First responders get first shots as COVID-19 vaccine rolls out across Upper Valley

  • Aaron Lamperti a member of the Norwich Fire Department and FAST squad prepares to receive his COVID- 19 vaccination at Mt. Ascutney Hospital in Windsor, Vt., on Dec. 18, 2020. Gisele Martell, right, prepares to administer the shoot while Adrienne Holland, left, waits for her recipient for the vaccine, both are nurses at the hospital. ( Valley News - Jennifer Hauck) Copyright Valley News. May not be reprinted or used online without permission. Send requests to permission@vnews.com. valley news photographs — Jennifer Hauck

  • Dr. Ed Merrens, Dartmouth-Hitchcock ’s chief clinical officer, receives his COVID-19 vaccine at the hospital on Thursday, Dec. 17, 2020 in Lebanon, N.H. Occupational Medicine nurse Lisa Brown administered the shot. ( Valley News - Jennifer Hauck) Copyright Valley News. May not be reprinted or used online without permission. Send requests to permission@vnews.com.

  • Beth Preston, a member of the Strafford FAST squad, receives information about the COVID-19 vaccine she is about to get at Mt. Ascutney Hospital on Friday, Dec. 18, 2020, in Windsor, VT. ( Valley News - Jennifer Hauck) Copyright Valley News. May not be reprinted or used online without permission. Send requests to permission@vnews.com. valley news — Jennifer Hauck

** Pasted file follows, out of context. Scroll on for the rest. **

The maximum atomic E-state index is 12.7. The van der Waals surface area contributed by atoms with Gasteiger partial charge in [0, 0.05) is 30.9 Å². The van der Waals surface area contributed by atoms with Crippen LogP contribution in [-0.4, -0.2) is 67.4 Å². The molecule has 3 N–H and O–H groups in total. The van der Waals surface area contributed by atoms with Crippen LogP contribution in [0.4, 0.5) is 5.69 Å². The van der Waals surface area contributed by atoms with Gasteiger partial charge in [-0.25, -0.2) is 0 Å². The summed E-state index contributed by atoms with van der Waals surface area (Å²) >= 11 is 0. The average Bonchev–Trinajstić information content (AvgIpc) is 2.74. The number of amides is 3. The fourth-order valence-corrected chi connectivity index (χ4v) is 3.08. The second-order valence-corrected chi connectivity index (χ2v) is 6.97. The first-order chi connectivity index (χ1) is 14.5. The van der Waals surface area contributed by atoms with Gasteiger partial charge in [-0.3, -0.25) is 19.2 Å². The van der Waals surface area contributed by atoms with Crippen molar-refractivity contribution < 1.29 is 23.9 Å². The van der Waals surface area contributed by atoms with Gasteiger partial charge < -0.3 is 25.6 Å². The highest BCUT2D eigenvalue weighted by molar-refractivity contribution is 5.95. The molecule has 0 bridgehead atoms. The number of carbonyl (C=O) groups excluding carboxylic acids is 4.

• After receiving their COVID-19 vaccines Tom Williamson, left, on the Hartland rescue squad, Don Scullin of Reading Fire and Rescue and John Lloyd, on the Strafford FAST squad wait for fifteen minutes after receiving their COVID-19 vaccination at Mt Ascutney Hospital in Windsor, Vt., on Friday, Dec. 18, 2020. ( Valley News - Jennifer Hauck) Copyright Valley News. May not be reprinted or used online without permission. Send requests to permission@vnews.com. Jennifer Hauck

Valley News Staff Writer
Published: 12/18/2020 9:47:09 PM
Modified: 12/18/2020 9:46:56 PM

WINDSOR — Firefighters and emergency medical technicians from the Vermont side of the Upper Valley navigated towering snowbanks along the way to Mt. Ascutney Hospital and Health Center on Friday morning to roll up their sleeves, get a jab in the arm and become among the first to receive the Pfizer-BioNTech COVID-19 vaccine.